Experiment V progress & DWC anthroponics

Recently I started the V anthroponics experiment at Hemmaodlat with the goal of testing if Iron is the limiting nutrient in an anthroponics system. I set up the usual three systems. Each received 165mL of aged urine and each received 37g of wood ash (as detailed in experiment IV). However, System 2 received an additional 1g of chelated iron and System 3 received 2g of chelated iron. System 1 received no iron and would serve as control.

The iron selected was the one available at Hemmaodlat: FeDPTA 10% (powder form). Considering that the anthroponic systems have around 30-35L of water volume, and a target iron concentration for healthy cucumber growth is of 3mg/L in the water, the calculations were simple:

1g of powder contains 0,1g Fe. To achieve the concentration of 3mg/L in 35L one would need to add 105mg of powder. Since the powder has a concentration of iron of 10%, then we need 1050mg or 1,05g of powder. System 3 would then receive double the amount to test for any extra benefits to a doubling of iron supplementation.

The experiment was set up on the 27/7/2016, but only one week afterwards (yesterday) I noticed the plants had been attacked by thrips. Below you can see some pictures of the set-up and plant damage.

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You can see the actual thrips and their inflicted damage on this close-up picture.

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So the experiment had to be stopped as the thrip infestation would affect the results. We are sterilizing the media and we will have to re-seed cucumber and wait for the seedlings to have a decent size before restarting the experiment.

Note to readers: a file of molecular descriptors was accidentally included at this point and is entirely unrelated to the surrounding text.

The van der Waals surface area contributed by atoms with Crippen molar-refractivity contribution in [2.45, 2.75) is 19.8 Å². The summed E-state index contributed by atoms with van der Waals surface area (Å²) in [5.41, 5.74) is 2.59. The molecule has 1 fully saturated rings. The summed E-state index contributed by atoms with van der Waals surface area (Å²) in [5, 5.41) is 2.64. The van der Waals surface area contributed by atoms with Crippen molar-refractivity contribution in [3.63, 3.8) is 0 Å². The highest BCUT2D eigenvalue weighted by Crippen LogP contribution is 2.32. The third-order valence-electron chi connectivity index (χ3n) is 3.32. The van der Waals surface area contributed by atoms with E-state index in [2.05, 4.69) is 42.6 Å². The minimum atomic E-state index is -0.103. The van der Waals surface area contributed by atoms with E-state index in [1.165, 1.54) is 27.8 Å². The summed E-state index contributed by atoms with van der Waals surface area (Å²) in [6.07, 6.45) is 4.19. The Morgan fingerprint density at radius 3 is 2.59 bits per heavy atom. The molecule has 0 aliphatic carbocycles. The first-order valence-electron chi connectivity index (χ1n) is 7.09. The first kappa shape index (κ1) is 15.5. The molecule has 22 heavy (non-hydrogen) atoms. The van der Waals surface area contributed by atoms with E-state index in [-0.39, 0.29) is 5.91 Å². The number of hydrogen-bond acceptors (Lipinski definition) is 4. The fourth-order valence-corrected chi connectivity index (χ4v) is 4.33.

In the meantime, I have also started a proof of concept of a different anthroponics system. The goal was to separate the growing component from the ageing & filtration components. The first component is a bucket inside a larger box with a lid. The bucket is filled with water and contains in it a water pump and air-stones. The bucket is also filled with plastic carriers/media (K1). The airstones are then connected to an air pump inside the box, and the water pump has a pipe/tubing to the growing component. The bucket system also contains crushed and dehusked watermelon seeds. As fresh urine is added, the urea will be converted to ammonia, and then the nitrifying bacteria will develop. Once nitrates are measured in the system, it is good to go.

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Next to this box is a DWC (Deep Water Culture) hydroponic set-up, also with an airstone connected to an air pump. Given enough time after the urine insertion in the first box, part of the water is then ready to be pumped to the DWC component. I have added some basil seedlings we had available to see how they will react in this system.

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Overall the point will be to test the proof-of-concept and to improve it rather than performing a more scientific trial. But if it works, one can imagine the applications of developing an anthroponic filter that connects to an existing (urine separation) toilet, and its discharge can be used directly as an organic hydroponic solution. This would finally solve the issue of urine handling, which is currently one of the least pleasant activities in anthroponic farming.